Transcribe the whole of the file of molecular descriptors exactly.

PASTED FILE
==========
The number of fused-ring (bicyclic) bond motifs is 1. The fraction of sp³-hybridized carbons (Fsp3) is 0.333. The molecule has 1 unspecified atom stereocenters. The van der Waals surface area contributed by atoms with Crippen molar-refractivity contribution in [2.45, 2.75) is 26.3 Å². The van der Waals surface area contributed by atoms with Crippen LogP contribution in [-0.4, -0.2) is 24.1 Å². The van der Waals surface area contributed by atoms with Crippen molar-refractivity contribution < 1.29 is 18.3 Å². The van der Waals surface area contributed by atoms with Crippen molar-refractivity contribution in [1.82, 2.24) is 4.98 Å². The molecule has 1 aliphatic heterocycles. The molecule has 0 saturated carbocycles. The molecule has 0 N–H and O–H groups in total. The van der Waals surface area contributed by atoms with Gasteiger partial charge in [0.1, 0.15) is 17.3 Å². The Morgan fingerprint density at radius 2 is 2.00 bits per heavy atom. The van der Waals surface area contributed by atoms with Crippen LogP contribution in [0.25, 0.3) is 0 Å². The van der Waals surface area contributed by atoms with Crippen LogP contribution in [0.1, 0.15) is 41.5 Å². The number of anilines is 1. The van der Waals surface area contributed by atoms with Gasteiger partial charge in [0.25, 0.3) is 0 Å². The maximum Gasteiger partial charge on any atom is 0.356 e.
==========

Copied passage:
The number of fused-ring (bicyclic) bond motifs is 1. The fraction of sp³-hybridized carbons (Fsp3) is 0.333. The molecule has 1 unspecified atom stereocenters. The van der Waals surface area contributed by atoms with Crippen molar-refractivity contribution in [2.45, 2.75) is 26.3 Å². The van der Waals surface area contributed by atoms with Crippen LogP contribution in [-0.4, -0.2) is 24.1 Å². The van der Waals surface area contributed by atoms with Crippen molar-refractivity contribution < 1.29 is 18.3 Å². The van der Waals surface area contributed by atoms with Crippen molar-refractivity contribution in [1.82, 2.24) is 4.98 Å². The molecule has 1 aliphatic heterocycles. The molecule has 0 saturated carbocycles. The molecule has 0 N–H and O–H groups in total. The van der Waals surface area contributed by atoms with Gasteiger partial charge in [0.1, 0.15) is 17.3 Å². The Morgan fingerprint density at radius 2 is 2.00 bits per heavy atom. The van der Waals surface area contributed by atoms with Crippen LogP contribution in [0.25, 0.3) is 0 Å². The van der Waals surface area contributed by atoms with Crippen LogP contribution in [0.1, 0.15) is 41.5 Å². The number of anilines is 1. The van der Waals surface area contributed by atoms with Gasteiger partial charge in [0.25, 0.3) is 0 Å². The maximum Gasteiger partial charge on any atom is 0.356 e.